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April/May 2016 • Faculty of Public Affairs in Review

Benjamin Woo Comics Matter Evelyn Maeder Race in the Courtroom

John Nater

A Farmer Turns MP

Welcome to FPA Voices Message from our Dean

This is a quiet time on the Carleton campus as many of our students have left for summer jobs, internships, and other adventures. But behind the scenes, the Faculty of Public Affairs is busy preparing for next year, when we’ll welcome a new crop of students and several new faculty members. These professors are on the cutting edge of their academic fields and will begin sharing their knowledge and enthusiasm with FPA students in September.

Pablo Heidrich, Global and International Studies (Arthur Kroeger College); Phillip Kaisary, Law and Legal Studies; Hayden King, Indigenous Policy and Administration (Public Policy and Administration); Philippe Lagassé, International Affairs; Minjoon Lee, Economics; Meredith Lilly, International Affairs;

They include:

Jeffrey Monaghan, Criminology and Criminal Justice;

Nimo Bokore, Social Work;

Umut Ozsu, Law and Legal Studies; and

Megan Gaucher, Law and Legal Studies;

Sarah E.K. Smith, Communication and Media Studies.

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Front Cover: Benjamin Woo, Assistant Professor, School of Journalism and Communication.

I am also very proud of the fact that our faculty’s research is being recognized by many government and private sector funding agencies. Among our recent winners were Carleton Law and Legal Studies Professors Dawn Moore, Dale Spencer, Diana Majury, Doris Buss, and George Rigakos, who won grants totaling more than $275,000 from the the Ontario Ministry of Community Safety and Correctional Services. The Ontario government is funding their research on police department responses to sexual violence and harassment cases. They are among the many FPA researchers who are doing work that addresses regional and global challenges, which

reflects the Faculty’s mission to build better societies and better democracy. I hope you enjoy this issue of FPA Voices, which features some of those researchers, as well as a distinguished alumnus. Next month: our amazing graduates! Happy reading,

André Plourde Dean, Faculty of Public Affairs Carleton University

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FPA People Benjamin Woo Assistant Professor, School of Journalism and Communication Benjamin Woo is a lifelong aficionado of geek culture. The evidence resides on his office shelf: a graphic novel by Joe Sacco, a figurine from the manga series Attack on Titan, a tin lunchbox featuring Mike Allred’s Madman, and a Zapp Brannigan ray gun. Then there’s his collection of Dungeons & Dragons manuals, left over from a recent gaming session with like-minded professors. These days, Woo approaches geek culture with a discriminating eye. He’s published several articles on the subject and is currently completing a book manuscript based on his ethnographic research in an urban geek culture scene. What is “geek culture”? The words “geek” and “nerd” have been used to describe uncool, unpopular people since the 1950s, though neither really took off as common usage until the 1980s—think of Revenge of the Nerds, which came out in 1984. Today, when we talk about geek culture, we usually mean the combination of certain media (science fiction, fantasy and other cult genres, comic books, games, and so on) and certain audience practices (collecting, making fan fiction or fan art, distinctive kinds of connoisseurship). You say that geek culture has become big business. What do we know about the industry? Some of the most profitable franchises in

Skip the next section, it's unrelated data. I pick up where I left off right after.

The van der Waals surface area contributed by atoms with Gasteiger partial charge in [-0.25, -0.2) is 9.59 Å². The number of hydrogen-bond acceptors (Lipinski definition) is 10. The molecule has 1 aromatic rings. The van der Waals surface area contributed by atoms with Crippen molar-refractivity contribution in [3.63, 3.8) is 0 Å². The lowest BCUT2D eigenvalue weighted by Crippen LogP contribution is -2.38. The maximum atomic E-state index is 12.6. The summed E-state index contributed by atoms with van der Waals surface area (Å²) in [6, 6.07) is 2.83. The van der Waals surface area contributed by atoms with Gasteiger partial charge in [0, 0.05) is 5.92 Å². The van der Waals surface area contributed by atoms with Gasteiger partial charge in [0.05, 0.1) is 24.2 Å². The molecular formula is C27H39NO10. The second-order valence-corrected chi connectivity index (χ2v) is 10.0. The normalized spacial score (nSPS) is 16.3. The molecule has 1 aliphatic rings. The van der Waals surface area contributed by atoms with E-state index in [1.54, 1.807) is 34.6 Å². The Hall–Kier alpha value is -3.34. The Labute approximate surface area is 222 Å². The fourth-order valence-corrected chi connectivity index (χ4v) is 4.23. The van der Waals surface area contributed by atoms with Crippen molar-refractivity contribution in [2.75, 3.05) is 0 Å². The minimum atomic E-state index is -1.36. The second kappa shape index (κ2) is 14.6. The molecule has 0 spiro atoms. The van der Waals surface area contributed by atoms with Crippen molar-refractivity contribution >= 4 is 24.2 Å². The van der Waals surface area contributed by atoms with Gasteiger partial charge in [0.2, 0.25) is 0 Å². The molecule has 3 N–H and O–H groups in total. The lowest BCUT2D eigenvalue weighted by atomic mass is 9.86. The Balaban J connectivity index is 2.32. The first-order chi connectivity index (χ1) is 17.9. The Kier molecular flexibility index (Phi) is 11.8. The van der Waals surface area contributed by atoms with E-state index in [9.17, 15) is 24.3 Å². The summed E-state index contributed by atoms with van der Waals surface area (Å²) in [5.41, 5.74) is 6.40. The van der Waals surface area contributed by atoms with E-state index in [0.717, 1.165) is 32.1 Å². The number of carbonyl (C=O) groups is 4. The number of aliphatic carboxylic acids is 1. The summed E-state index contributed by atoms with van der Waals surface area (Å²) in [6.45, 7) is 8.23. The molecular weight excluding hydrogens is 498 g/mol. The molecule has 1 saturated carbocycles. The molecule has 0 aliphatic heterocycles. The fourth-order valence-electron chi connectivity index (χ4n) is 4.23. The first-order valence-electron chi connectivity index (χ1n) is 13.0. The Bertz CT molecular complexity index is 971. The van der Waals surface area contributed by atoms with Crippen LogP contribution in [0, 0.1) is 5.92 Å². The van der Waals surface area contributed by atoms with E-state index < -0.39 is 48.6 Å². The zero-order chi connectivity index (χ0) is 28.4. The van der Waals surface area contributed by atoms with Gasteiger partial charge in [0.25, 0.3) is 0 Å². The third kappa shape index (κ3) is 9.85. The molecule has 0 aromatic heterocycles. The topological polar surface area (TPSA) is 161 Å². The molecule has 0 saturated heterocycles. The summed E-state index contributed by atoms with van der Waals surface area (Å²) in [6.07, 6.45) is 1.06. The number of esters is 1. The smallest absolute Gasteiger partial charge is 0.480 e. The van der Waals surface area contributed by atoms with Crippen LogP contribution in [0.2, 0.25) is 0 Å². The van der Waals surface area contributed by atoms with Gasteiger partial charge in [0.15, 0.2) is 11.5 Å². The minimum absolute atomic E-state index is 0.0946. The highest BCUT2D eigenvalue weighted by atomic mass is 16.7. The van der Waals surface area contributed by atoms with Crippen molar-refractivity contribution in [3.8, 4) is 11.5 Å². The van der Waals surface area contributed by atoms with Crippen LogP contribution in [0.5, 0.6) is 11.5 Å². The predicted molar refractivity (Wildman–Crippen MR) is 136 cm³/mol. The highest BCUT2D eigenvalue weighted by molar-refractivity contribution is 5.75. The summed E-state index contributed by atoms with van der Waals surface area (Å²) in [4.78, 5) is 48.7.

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the entertainment industries today come from geek culture, just look at the lineup at the movie theatre any given weekend. But, for many people, this is most obvious when their city hosts a comic convention, like the Ottawa Comiccon or Ottawa Geek Market. The bestknown one is, of course, San Diego’s ComicCon International, but regional cons like Toronto’s Fan Expo Canada and the Calgary Expo have really taken off in the last few years. Recent industry research estimates fan conventions in North America do $600 million annually in ticket sales alone and have a total economic footprint in the billions. On the local level, you talk about the significance of comic book stores. Why are they so important? Practically speaking, they are where overlapping media audiences gather to purchase goods. But they’re also a space where community-making happens. We hear a lot about how modern society—and modern media in particular—isolate us from one another, but I’ve